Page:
A wood window cornice is easy to build and takes less than two hours to put together. It’s a great way to hide window hardware and to give a fresh new look to an old window.
We have a big window in our kitchen that we have always found difficult to put window treatments.
Since the window is so close to the stove, we can not put long curtains.
At one point, we had put a lace valance. The lace valance just didn’t fit with us, so we eventually took it down and never replaced it with anything.
DIY Wood Window Cornice built under 2 hours
Our window treatment solution for our window was a DIY wood window cornice.
A wood cornice would add a nice fresh look to our old window.
It’s also the perfect project for this month’s At Home DIY Challenge: 2-Hour DIY Challenge
I’m participating in a year long DIY challenge with fabulous DIY bloggers. Every month we have a new challenge. Last month’s challenge was Build It Cheaper Than Buying It Furniture, my project was how to build a nightstand (which also took less than 2 hours to build!) At the bottom of this post you’ll find a bunch of 2-Hour DIY projects.
Thank you to Fusion Mineral Paint for providing us with stain for this project. We are extremely grateful for their support.
This post also contains some affiliate links for your convenience. Click here to read my full disclosure policy.
How to build a wood window cornice
- Wood board (We used one 1×8 at 8 feet long.)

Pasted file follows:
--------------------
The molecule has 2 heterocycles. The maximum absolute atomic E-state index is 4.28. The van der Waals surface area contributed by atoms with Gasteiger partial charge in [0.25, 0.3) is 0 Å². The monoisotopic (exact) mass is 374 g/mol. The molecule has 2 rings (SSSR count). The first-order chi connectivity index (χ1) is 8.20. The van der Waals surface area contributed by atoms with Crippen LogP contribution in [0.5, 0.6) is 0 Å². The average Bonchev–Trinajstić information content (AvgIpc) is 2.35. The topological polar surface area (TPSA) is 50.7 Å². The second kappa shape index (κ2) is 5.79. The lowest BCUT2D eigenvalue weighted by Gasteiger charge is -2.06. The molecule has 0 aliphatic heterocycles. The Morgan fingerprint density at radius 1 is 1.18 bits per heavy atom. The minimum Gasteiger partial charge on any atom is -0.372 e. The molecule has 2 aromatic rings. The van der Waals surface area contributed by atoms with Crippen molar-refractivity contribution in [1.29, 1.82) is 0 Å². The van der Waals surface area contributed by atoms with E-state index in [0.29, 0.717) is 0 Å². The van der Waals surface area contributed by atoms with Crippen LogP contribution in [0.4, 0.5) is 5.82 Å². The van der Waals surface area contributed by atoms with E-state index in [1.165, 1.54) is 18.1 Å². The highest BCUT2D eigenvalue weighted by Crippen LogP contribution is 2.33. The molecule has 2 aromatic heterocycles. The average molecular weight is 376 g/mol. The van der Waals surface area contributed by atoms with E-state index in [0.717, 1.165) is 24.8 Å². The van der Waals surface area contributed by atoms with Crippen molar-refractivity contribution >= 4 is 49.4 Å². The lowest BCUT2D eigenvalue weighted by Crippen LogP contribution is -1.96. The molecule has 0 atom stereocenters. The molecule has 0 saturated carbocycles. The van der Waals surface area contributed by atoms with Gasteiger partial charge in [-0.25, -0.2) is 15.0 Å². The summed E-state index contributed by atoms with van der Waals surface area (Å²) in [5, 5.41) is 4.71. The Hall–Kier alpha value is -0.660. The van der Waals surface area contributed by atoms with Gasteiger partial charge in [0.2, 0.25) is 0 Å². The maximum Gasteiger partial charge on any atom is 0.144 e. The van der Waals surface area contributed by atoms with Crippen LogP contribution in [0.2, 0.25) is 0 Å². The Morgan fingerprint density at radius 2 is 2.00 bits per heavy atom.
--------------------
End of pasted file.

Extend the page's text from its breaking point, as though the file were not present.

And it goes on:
- Stain or paint
- Drywall plugs
- Tape measure
- Miter saw
- Kreg jig
- Keyhole bit (optional)
- Drill press (optional)
Step 1: We started off by measuring our window and its frame. They measure 77 inches. We added 2 inches (to have a little extra overhang), which gave us 79 inches in total.
Step 2: We made straight lines on the board, where we wanted to make the cuts, using a square. (It’s important to measure and cut one piece at a time. Measure, cut, measure next piece, cut, etc…)
Step 3: Using a miter saw, we cut three pieces of wood from the 1×8. We cut one piece 79 inches long and 2 pieces 3 inches long. The 3 inches pieces are the side pieces.
Please note: We wanted our wood cornice to be tight around our window and frame because we have no intention of putting curtains. However, if you want to put curtains, the main board and sides need to be longer in order to have enough space for the curtain rod and curtains to clear and to tuck away on the sides.
Step 4: We brought in the 3 pieces of wood and dry fitted it around the top of the window. (I quite enjoyed watching my hubby and daughter balance the entire thing. hehe)
Step 5: Time to use the Kreg Jig! We added 2 pocket holes on the inside of the 2 small pieces of wood.
Step 6: We lightly sanded the wood with 120 grit sandpaper and stained. We used Fusion Mineral Paint’s Stain & Finishing Oil All in One in the color cappuccino.